72 agendaNi reviews the Assembly’s latest Housing Bill.

The Housing (Amendment) (No. 2) Bill aims to regulate the private rented sector, tackle fuel poverty, promote effective housing management and clarify the existing law on homelessness.

Landlords must register on a departmental database for the first time and refusal to do so will result in a fine of up to £2,500.

The legislation, currently in Committee stage, deals with the private rented sector and also includes the formation of tenancy deposit schemes which will safeguard the money paid in advance of renting a property. A scheme administrator will be appointed and each scheme must be approved by the department. When a landlord receives a tenancy deposit, they must adhere to the requirements of an approved scheme within 14 days.

The need to provide a statement of tenancy terms will be abolished and this information will need to be placed into a rent book.

In order to avoid prosecution, landlords who have breached registration regulations would be allowed to pay a fixed penalty. In addition, inspections can be carried out by the relevant council personnel if 24 hours’ notice is given to the occupier.

In response to these clauses, South Belfast MLA Anna Lo stated: “I have dealt with cases where local and foreign students have been treated unfairly, with unfair deductions being made from their deposit. Some of them had to go to England or other places to take up employment, and others had to return to their country of origin because their visa had run out at the end of their degree course. They could not wait to see the outcome of negotiations with landlords, so they lost out on retrieving their deposit. Not only is that unfair, it gives us a bad name when students go back to Malaysia, China or wherever saying that they have been badly treated by landlords here.”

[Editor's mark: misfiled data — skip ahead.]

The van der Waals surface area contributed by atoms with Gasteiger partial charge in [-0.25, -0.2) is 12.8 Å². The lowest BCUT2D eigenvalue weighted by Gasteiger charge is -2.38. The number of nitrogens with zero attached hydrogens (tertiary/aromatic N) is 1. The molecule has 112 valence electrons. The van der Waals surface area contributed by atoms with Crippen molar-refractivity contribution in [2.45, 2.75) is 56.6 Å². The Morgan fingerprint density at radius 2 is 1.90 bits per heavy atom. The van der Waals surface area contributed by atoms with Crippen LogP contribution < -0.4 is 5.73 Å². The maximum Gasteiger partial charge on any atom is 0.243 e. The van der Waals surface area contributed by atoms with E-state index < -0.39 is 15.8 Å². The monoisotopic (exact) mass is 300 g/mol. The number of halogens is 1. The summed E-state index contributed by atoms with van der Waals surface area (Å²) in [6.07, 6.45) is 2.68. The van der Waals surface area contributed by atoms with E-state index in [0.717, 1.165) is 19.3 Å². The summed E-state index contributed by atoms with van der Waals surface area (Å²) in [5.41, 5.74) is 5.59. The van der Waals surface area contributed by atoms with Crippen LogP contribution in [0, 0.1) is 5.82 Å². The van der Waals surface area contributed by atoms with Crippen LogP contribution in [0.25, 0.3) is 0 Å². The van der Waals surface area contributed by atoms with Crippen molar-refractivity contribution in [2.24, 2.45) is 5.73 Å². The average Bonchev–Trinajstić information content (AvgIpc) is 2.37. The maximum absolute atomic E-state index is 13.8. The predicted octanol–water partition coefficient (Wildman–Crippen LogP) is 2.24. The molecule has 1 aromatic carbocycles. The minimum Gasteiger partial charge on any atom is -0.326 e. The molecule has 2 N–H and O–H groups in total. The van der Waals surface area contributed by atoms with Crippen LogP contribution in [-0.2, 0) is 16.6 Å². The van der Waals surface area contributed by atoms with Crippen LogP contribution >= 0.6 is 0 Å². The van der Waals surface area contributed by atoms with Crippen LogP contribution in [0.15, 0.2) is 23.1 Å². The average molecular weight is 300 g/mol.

Information on anti-social behaviour orders, orders for possession and injunctions can be passed on to landlords in order to help them decide whether to allow the tenant to rent or whether a tenant is entitled to buy the house. The Housing Executive and housing associations are also entitled to this information to enable them to decide whether an applicant is eligible for accommodation or homelessness assistance.

The Housing Executive’s duty to a homeless person will come to an end if the applicant ceases to be eligible for assistance.

The DUP MLA Jonathan Craig said: “It is understood that the migrants in question can come from the A8 countries. The committee received evidence from the Welcome Organisation that, in some cases, it was forced to use its funds to help small numbers of homeless people who were ineligible for assistance. Given the potentially tragic consequences of withdrawing support from homeless people, the committee will want clarification on the treatment of those homeless and ineligible migrants in this and neighbouring jurisdictions to be sure that what is proposed is fair and consistent.”

To tackle fuel poverty, the Bill allows for the Housing Executive to make arrangements with energy providers for the supply of electricity, gas or oil to its tenants. In addition, district councils are given powers to promote energy efficiency in residential accommodation within their own districts.

The Bill is currently at committee stage and the committee plans to agree a report by 14 January 2011.

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